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The Employment Appeal Tribunal (EAT) recently held in the case of Game Retail Ltd v Laws that a Tribunal must take into account the public nature of Twitter when deciding whether or not an employee’s dismissal for posting offensive tweets was unfair.

In this case, the original Tribunal, which ruled that Mr Laws was unfairly dismissed, did not properly consider whether the employee’s purported use of Twitter was truly private, given that he knew he was followed by 65 of his employer’s stores.  The court suggested that Twitter has a more public nature than Facebook, making dismissals relating to offensive tweets potentially easier to defend for employers than similar posts on Facebook.

EAT social media guidance

Whilst the Employment Appeal Tribunal became involved in this case, it has declined to offer official guidance for social media unfair dismissal cases, as each case would have to be judged by its own specific facts within the context of the post, which may have been made on various different social media platforms.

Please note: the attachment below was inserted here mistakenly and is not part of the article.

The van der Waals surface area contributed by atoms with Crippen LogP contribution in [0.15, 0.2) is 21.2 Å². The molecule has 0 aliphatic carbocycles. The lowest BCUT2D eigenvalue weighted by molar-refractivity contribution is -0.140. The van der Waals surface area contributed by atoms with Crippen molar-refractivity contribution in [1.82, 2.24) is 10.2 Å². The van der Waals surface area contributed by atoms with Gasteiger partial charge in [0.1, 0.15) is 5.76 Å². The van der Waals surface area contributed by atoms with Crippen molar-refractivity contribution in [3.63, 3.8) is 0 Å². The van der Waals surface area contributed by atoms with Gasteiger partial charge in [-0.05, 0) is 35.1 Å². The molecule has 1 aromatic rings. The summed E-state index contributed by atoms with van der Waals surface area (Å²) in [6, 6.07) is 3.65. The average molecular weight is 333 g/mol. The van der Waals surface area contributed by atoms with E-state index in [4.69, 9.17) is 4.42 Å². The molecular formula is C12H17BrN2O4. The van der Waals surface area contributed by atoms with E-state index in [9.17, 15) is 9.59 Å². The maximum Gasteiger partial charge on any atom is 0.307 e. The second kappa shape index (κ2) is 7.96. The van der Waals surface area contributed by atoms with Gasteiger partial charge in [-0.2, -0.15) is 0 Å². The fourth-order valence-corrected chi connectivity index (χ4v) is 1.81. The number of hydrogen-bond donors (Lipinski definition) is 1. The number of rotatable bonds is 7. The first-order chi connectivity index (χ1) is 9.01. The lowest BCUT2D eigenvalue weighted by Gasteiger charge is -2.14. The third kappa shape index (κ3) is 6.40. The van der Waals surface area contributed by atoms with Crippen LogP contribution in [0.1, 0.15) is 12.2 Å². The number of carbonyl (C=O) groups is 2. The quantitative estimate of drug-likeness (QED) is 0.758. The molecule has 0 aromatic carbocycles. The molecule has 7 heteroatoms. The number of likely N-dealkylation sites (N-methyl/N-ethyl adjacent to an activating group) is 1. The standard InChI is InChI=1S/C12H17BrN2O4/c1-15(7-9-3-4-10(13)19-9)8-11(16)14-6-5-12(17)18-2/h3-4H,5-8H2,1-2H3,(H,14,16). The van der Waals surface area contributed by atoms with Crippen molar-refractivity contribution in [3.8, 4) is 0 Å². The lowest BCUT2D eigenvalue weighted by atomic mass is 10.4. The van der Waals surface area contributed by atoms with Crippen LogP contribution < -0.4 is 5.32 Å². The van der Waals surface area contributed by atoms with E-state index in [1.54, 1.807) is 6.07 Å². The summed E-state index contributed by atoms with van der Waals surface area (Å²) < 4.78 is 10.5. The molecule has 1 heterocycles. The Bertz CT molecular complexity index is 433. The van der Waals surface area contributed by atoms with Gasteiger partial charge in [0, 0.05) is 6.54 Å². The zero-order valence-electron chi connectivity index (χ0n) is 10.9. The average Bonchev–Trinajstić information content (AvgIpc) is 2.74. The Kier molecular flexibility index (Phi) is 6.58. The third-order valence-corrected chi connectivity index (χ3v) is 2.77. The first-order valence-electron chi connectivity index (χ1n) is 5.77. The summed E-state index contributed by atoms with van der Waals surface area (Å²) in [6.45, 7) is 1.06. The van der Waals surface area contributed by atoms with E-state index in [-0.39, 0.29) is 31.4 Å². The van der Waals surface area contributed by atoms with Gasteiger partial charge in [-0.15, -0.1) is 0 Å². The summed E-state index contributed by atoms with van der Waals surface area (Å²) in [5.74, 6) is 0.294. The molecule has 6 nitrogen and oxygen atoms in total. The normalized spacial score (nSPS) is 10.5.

Advice for employers

Employers are already facing difficult decisions over how to deal with cases of employees using social media inappropriately.  It appears that even the rich and famous cannot escape being caught out by their employers for posting inappropriate comments over social media – such as in the case where footballer Rio Ferdinand was recently fined £25,000 and suspended from three matches by the FA, because of an inappropriate tweet.